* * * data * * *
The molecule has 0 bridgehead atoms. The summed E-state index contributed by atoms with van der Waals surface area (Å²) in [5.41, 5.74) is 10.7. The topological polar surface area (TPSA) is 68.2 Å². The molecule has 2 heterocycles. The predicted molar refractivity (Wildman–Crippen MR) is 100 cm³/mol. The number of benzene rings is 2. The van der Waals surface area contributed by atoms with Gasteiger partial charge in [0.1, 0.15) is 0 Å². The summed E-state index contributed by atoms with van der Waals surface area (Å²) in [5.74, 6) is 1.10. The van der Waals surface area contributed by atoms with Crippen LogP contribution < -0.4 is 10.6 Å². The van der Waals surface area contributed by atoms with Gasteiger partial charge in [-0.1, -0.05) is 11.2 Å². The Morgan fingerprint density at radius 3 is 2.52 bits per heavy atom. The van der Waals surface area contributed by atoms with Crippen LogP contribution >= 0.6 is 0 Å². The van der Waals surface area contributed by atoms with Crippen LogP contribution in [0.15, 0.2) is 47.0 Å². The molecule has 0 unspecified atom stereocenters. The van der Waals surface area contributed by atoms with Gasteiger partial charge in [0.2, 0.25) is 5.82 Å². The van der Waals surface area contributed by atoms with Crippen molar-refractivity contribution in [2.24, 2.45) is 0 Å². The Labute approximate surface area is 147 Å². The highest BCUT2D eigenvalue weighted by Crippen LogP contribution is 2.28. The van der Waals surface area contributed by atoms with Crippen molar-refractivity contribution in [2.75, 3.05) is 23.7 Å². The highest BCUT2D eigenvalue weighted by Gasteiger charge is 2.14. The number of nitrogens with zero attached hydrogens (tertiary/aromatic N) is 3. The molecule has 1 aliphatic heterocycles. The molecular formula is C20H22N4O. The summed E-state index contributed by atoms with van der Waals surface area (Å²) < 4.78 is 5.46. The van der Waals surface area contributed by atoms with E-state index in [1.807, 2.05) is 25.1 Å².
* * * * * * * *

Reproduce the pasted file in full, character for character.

The molecule has 0 bridgehead atoms. The summed E-state index contributed by atoms with van der Waals surface area (Å²) in [5.41, 5.74) is 10.7. The topological polar surface area (TPSA) is 68.2 Å². The molecule has 2 heterocycles. The predicted molar refractivity (Wildman–Crippen MR) is 100 cm³/mol. The number of benzene rings is 2. The van der Waals surface area contributed by atoms with Gasteiger partial charge in [0.1, 0.15) is 0 Å². The summed E-state index contributed by atoms with van der Waals surface area (Å²) in [5.74, 6) is 1.10. The van der Waals surface area contributed by atoms with Crippen LogP contribution < -0.4 is 10.6 Å². The van der Waals surface area contributed by atoms with Gasteiger partial charge in [-0.1, -0.05) is 11.2 Å². The Morgan fingerprint density at radius 3 is 2.52 bits per heavy atom. The van der Waals surface area contributed by atoms with Crippen LogP contribution >= 0.6 is 0 Å². The van der Waals surface area contributed by atoms with Crippen LogP contribution in [0.15, 0.2) is 47.0 Å². The molecule has 0 unspecified atom stereocenters. The van der Waals surface area contributed by atoms with Gasteiger partial charge in [0.2, 0.25) is 5.82 Å². The van der Waals surface area contributed by atoms with Crippen molar-refractivity contribution in [2.24, 2.45) is 0 Å². The Labute approximate surface area is 147 Å². The highest BCUT2D eigenvalue weighted by Crippen LogP contribution is 2.28. The van der Waals surface area contributed by atoms with Crippen molar-refractivity contribution in [2.75, 3.05) is 23.7 Å². The highest BCUT2D eigenvalue weighted by Gasteiger charge is 2.14. The number of nitrogens with zero attached hydrogens (tertiary/aromatic N) is 3. The molecule has 1 aliphatic heterocycles. The molecular formula is C20H22N4O. The summed E-state index contributed by atoms with van der Waals surface area (Å²) < 4.78 is 5.46. The van der Waals surface area contributed by atoms with E-state index in [1.807, 2.05) is 25.1 Å².